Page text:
• Maintaining the humanity of the public square

    • Greg O'Kelly
    • 01 July 2015
    3 Comments

    The phrase 'the public square' is peppered throughout Frank Brennan's work. The 1988 film Cinema Paradiso depicts the public square in a Sicilian village over 30 or so years, and its slow and subtle change from a place where human beings gather to laugh, play and discuss. Billboards and garish signs appear and it becomes a car park bereft of its humanity.

    READ MORE
  • AUSTRALIA

    Best of 2013: Losing Chavez the indispensable

    • Antonio Castillo
    • 08 January 2014
    2 Comments

    With Hugo Chavez's death Latin America has arguably lost the most influential political leader of the last two decades. Chavez was one of those men that Bertolt Brecht called the 'indispensible ones'. He has been the champion of the socially and economically marginalised since he came to power in 1999.

    READ MORE
  • INTERNATIONAL

    Lessons for Labor from across the Tasman

    • Cecily McNeill
    • 18 September 2013
    2 Comments

    As the Australian Labor Party embarked on its month-long process towards a grassroots election of a leader to replace Kevin Rudd, the New Zealand Labour Party was ending its long and sometimes brutal election of a new leader. The lesson from across the Tasman is that a grassroots election of a leader can broaden the base of those with a say in the party's destiny, and steer it back towards a more traditional social democratic stance.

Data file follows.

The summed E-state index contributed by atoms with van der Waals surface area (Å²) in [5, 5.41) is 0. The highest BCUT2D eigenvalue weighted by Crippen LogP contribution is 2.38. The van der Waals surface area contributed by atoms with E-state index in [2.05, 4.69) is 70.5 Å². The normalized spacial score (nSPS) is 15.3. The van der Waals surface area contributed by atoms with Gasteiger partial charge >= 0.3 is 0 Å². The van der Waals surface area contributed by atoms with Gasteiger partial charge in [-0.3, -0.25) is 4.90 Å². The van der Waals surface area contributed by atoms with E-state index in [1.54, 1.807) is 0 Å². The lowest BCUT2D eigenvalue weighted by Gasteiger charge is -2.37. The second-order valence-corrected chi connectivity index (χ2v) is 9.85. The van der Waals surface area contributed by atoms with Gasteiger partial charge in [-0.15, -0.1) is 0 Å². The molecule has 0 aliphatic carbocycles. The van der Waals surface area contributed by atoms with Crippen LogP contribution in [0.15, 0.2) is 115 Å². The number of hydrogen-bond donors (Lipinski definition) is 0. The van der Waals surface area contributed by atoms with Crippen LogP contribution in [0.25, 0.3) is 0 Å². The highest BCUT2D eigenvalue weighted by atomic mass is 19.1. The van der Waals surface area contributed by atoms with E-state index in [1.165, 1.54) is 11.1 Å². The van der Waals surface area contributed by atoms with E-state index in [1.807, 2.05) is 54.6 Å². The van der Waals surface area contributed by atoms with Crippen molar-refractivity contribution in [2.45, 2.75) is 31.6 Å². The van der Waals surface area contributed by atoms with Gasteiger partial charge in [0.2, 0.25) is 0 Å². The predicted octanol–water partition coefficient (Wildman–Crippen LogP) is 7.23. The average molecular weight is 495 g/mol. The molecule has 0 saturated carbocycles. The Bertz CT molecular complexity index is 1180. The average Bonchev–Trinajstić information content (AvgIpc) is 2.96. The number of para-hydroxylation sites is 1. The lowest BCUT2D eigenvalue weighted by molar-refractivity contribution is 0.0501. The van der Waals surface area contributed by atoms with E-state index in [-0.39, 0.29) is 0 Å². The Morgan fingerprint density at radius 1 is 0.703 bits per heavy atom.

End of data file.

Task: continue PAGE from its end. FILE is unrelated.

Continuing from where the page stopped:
READ MORE
  • AUSTRALIA

    Neoliberalism in the swinging outer suburbs

    • Luke Williams
    • 03 September 2013
    20 Comments

    The outer suburban marginal seats will almost certainly swing to the Coalition on Saturday. I'm sure many of the Left intelligentsia think they have the reasons for this all worked out: voters in the outer suburbs are uneducated, 'aspirational', cashed-up bogans who only care about their mortgages, negating their working-class origins and keeping out asylum seekers. As a swinging voter from one such electorate, I can tell you the reality is not that simple.

    READ MORE
  • RELIGION

    Abbott's quest for constitutional inclusion

    • Frank Brennan
    • 25 March 2013
    9 Comments

    Given the opinion polls and divisions in Labor, it's no surprise Abbott is confidently preparing his team for government. Anything he says about constitutional change therefore carries weight. Advocates for constitutional recognition of Indigenous Australians would be heartened then by two of his recent speeches. 

    READ MORE
  • RELIGION

    Recognising Aboriginal and Torres Strait Islander People in the Constitution

    • Frank Brennan
    • 21 March 2013
    1 Comment

    Frank Brennan's address 'Recognising Aboriginal and Torres Strait Islander People in the Constitution' presented at the 18th National Schools Constitutional Convention, The Museum of Australian Democracy at Old Parliament House, 21 March 2013.

    READ MORE

x

Subscribe for more stories like this.

Free sign-up